Before this age, weird angles (and protruding towers) were incorporated in the design to provide flanking fire, mostly of the antipersonal type, but of course also against siege engines being brought up against the walls. If a wall runs all straight, only ever a few defenders can bring fire to bear on an attacker having advanced reasonably close to it (with a ladder or a ram); but if it is curved and maybe even has protruding towers, many more can concentrate their fire on him. And what’s even better: Much of the fire will not be from the front, but from one or both sides!

Walls were mainy breached by mining under them. You know: Digging a corridor under the wall’s foundation that is braced with stout beams, then filling the coridor with combustibles and firing them – and the beams – and having the now unsupported cavity under the foundations collapse with the weight of the wall. And of course having a stretch of the wall collapse with it. The second, though somewhat less common method, was to bring up a large wheeled shed against the wall, with a huge piece of equipment in it and set the equipment to work on the wall. Said equipment would either be a real heavy battering ram, or else a drill, either battering or drilling a hole into the base of the wall and thus again bringing the wall on top of this hole to collapse.
(It would of course have been easier to batter through the gate, but gates, as the natural weak points of any wall, have a habit to be really well defended by outworks, massive flanking towers bringing tons of enfilading fire to bear, and other unpleasantries. Sometimes, it might be preferable to look for a stretch of wall that is not defended as well and batter your way through here.)

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 Post subject: Re: What is this?
PostPosted: Fri Apr 01, 2011 8:13 am 
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I will eventually exhaust your patience, I'm sure, but until such a time as you tell me to go away I am going to continue to pick your brain.

Might I ask for a compare / contrast between the shield wall tactics used by the greek hoplites and the Roman Legionaries? As well, you mentioned that that kind of warfare was about numbers rather than individual skill - how did the romans handle their military? Were all males expected to be able to help defend or was their population so great that not everyone was needed and thus it was enough to have designated soldiers?

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 Post subject: Re: What is this?
PostPosted: Fri Apr 01, 2011 9:57 am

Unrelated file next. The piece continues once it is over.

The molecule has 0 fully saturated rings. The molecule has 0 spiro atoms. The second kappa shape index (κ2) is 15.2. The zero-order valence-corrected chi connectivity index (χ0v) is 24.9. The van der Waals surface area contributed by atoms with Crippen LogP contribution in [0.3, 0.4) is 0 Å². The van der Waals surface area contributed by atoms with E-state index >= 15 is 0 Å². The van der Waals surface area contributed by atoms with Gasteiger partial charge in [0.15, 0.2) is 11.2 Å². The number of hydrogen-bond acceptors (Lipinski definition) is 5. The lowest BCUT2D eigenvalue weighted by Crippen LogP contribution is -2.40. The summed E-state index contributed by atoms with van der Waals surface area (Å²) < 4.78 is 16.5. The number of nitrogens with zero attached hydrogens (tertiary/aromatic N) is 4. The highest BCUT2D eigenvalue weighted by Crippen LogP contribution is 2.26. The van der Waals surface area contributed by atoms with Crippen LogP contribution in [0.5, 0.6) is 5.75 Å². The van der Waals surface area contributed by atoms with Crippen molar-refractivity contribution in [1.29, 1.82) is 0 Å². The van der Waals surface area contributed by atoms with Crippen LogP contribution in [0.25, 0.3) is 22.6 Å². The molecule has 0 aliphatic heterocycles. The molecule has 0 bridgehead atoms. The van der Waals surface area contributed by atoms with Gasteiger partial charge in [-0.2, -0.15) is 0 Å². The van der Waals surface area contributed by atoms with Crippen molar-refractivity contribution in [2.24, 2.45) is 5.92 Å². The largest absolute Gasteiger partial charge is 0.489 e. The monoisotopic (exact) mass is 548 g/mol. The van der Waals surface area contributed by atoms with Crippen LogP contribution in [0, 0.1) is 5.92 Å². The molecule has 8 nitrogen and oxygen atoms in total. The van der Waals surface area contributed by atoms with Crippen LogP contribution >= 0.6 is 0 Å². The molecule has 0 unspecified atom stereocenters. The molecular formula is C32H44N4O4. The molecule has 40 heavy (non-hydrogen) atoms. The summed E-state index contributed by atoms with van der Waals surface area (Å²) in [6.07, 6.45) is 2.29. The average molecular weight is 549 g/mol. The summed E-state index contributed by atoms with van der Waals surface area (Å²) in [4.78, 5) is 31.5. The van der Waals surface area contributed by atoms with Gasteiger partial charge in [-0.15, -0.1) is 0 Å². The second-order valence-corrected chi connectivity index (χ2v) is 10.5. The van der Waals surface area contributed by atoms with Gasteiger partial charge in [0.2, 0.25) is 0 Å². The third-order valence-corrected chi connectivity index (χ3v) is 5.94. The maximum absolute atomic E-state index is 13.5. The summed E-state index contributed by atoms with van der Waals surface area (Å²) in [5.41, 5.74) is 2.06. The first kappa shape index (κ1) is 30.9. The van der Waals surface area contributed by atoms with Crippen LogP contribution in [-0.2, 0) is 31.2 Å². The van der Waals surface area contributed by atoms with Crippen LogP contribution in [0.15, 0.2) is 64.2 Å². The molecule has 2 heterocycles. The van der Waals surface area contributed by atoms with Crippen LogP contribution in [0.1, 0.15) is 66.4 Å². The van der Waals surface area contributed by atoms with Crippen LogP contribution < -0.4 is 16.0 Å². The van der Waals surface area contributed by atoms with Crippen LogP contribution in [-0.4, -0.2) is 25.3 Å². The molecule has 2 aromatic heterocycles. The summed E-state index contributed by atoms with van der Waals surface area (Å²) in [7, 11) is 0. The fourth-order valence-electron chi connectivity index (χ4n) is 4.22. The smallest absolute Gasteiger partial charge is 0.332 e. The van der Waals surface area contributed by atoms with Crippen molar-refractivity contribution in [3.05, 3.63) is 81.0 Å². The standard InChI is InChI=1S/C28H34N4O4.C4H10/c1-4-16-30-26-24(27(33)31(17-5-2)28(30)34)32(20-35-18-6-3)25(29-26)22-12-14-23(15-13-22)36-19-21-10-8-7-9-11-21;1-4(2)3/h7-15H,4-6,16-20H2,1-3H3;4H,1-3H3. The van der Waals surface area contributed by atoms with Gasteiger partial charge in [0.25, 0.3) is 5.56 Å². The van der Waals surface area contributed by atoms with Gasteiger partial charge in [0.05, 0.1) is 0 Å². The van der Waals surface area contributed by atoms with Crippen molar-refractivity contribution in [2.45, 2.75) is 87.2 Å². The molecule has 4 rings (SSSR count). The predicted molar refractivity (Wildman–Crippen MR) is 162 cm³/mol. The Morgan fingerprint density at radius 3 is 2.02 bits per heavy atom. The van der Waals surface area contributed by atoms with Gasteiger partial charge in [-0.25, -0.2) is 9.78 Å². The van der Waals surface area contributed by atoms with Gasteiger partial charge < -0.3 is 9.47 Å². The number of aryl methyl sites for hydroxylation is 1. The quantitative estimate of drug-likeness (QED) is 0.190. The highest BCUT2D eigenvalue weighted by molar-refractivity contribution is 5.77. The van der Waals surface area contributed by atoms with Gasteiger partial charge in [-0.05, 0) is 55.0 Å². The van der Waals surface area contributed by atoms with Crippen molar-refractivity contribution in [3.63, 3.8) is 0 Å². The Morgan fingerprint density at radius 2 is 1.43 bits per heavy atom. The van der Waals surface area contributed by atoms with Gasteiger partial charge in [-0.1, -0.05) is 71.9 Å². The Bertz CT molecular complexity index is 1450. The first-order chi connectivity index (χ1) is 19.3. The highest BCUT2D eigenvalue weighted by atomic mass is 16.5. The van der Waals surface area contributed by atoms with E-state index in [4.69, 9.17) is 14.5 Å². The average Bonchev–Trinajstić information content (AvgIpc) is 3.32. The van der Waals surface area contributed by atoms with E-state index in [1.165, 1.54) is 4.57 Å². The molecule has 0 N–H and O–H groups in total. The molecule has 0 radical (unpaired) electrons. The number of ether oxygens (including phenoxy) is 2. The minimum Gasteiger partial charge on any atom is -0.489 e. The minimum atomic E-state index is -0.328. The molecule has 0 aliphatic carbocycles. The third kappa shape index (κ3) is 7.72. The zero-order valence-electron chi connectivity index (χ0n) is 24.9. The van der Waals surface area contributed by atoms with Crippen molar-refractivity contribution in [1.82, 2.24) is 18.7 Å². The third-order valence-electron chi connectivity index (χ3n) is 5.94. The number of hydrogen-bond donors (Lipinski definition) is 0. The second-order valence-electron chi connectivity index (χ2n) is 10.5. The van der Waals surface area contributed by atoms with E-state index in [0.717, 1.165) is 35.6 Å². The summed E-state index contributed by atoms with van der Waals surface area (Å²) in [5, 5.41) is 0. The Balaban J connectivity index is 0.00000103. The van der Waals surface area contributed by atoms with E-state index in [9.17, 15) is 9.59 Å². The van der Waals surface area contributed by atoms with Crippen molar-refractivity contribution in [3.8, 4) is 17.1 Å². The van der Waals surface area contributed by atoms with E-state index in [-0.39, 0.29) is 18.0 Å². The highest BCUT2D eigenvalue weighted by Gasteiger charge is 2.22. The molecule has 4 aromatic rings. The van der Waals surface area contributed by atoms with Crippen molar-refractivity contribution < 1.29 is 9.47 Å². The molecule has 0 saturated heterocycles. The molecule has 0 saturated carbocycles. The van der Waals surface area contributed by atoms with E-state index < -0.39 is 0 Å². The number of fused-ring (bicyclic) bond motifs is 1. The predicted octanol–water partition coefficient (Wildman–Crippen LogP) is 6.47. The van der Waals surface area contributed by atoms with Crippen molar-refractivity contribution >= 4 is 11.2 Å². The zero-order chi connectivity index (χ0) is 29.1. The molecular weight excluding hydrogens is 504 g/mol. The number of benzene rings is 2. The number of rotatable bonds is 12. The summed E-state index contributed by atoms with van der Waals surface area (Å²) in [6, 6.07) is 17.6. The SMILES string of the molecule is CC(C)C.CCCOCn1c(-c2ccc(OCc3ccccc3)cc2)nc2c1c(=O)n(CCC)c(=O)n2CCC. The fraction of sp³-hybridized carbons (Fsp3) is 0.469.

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KazianG wrote:
Might I ask for a compare / contrast between the shield wall tactics used by the greek hoplites and the Roman Legionaries?

Difference 1: Flexibility

Greek hoplites fought in one solid battle array, a single wall of hoplites stretching across the field. The Roman battle array was made up of several (often actually a lot) individual units, the cohorts. These cohorts fought side by side in a line, but were somewhat self-sufficient and not so slavishly dependent on keeping close contact with the units next tot hem. Thus, advancing over rough terrain didn’t throw the entire line as easily into disarray as the hoplites, and individual, hard-pressed cohorts could be pulled back and reinforced by cohort from the second line.

Difference 2: Armament

Main weapon oft he Greek hoplite was the spear, oft he Roman legionary the short stabbing sword. The disadvantages oft he latter was that wielding it successfully required more skill and also slightly more room than the former – but unlike the Greek citizen soldier, who need not internalize nifty moves for which their close-order fighting did not leave room anyhow, Romans trained to this level, and their slightly more open and flexible battle order gave them what little room was needed for stabs.

Taken together, these two differences allowed the Romans to advance more quickly then the Greeks (whose rigid line a quick advance would have likely thrown into disarray), and then to get stuck in quick, close and dirty. And if their line failed in one place, its modular make-up of building blockst hat could be reinforced by further building blocks held in reserve behind the front line did preclude the entire line from breaking, as would have been the case with Greek hoplites.